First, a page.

Module Six: Activity 1

"Mining" a text for ideas – Strategy 1 or 2

Complete the readings for Module 6.

Select one of the strategies, design a lesson, field test this reading strategy in your classroom, then write a reflection of the field test results and observations.

Review the rubric before beginning the assignmentDiscussion Rubric


Here are two strategies for successfully training readers in making an inference. Both highlight the importance of using actual text to anchor an inference a student is making.

  pointing hand    

Develop a lesson plan for one of the two strategies and complete the Strategy Field Testing Form.

 Choose one strategy for Field Testing.


Strategy 1 — Cartoon Cloud Boxes

Step 1 - Select a short, high interest, inference-rich passage or a page from your text and make classroom copies for all students.

Step 2 - Leave room around the borders of the text for a series of blank cartoon cloud boxes. Surround the text with cloud boxes.  Use these cloud boxes like those used in comic books.  Characters in comic books and cartoons have a bubble above their heads inside of which are the words they are saying or thinking. If it is a thought, the bubble is connected by a series of dots or small circles to the character’s head. If it is a direct quote, the box has an arrow pointing to the character speaking.

Click here for some speech and thought bubbles that you may use on your text analysis hand-outs.

Step 3 -  As students read the text, have them fill in the cloud boxes with any inferences they are making, but make sure they connect the cartoon cloud box to the exact text that gave them the idea/information for the inference. Have them draw an arrow to the text referent. All inferences must be rooted in text.

Task -  Now that you understand the strategy, complete a Field Test Form that incorporates this strategy with a specific content lesson. Include some of the inferences you would expect students would make while reading this text in your description / explanation of the lesson.

~ OR ~

Strategy 2 — T Chart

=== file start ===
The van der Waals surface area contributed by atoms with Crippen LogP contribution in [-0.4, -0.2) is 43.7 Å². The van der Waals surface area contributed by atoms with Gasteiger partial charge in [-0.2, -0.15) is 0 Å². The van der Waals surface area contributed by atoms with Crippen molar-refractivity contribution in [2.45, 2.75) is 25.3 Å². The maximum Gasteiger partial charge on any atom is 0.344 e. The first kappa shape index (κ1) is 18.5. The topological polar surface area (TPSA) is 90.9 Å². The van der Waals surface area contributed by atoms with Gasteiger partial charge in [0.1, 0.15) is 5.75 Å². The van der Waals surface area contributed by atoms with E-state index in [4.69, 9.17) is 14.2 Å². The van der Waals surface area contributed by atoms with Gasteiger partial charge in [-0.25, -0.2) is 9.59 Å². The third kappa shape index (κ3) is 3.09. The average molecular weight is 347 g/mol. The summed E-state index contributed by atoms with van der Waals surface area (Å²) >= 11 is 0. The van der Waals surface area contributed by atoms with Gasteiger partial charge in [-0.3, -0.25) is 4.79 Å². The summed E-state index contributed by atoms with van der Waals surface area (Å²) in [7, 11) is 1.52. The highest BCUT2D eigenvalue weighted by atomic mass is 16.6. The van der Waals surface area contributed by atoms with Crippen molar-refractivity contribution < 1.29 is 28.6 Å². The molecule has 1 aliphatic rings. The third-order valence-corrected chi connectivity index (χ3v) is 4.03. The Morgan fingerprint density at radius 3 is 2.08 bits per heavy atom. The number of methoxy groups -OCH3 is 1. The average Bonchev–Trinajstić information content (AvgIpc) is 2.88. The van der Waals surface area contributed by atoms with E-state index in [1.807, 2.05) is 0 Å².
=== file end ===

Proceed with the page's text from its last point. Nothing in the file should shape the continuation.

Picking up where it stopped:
Step 1 - Select an inference-rich passage from your text or other source.

Step 2 - Create a T chart graphic . . .


. . . with the following headings:

  • Reading Between the Lines, I See… — above the left side of the T crossbar. 
  • Words or phrases that gave me the idea — above the right side of the T crossbar.
Download this Word document of the T-chart.

Step 3 - Students proceed reading the passage, writing their inferences under the left hand side of the T crossbar. Then under the right hand side crossbar they copy the text that triggered the inference.

Task - Now that you understand the strategy, complete a Field Test Form that incorporates this strategy with a specific content lesson. In your description / explanation of the lesson include some of the information you would expect students to fill in the chart as they complete the lesson.

Tips for Teaching Inference Skills

Study the following guidelines for inference strategy instruction. If you wish, combine any of these with your choice of strategy #1 or #2.

  1. Begin with a non-print context such as a clip from a video, poster or even better, a picture book.
  2. Use a short read aloud passage combined with a think aloud approach, and walk students through inferences that you are making as you read a text. Have students practice this in pairs with similar short passages.
  3. To discourage wild guessing and pure speculation, always insist that students refer to specific words or passages that act as triggers for an inference.
  4. Unusual sources for learning to inference are political cartoons, bumper stickers, magazine ads and billboards.
  5. Use sticky notes / Post-Its to link an inference to the print text.

Please continue to Activity 2.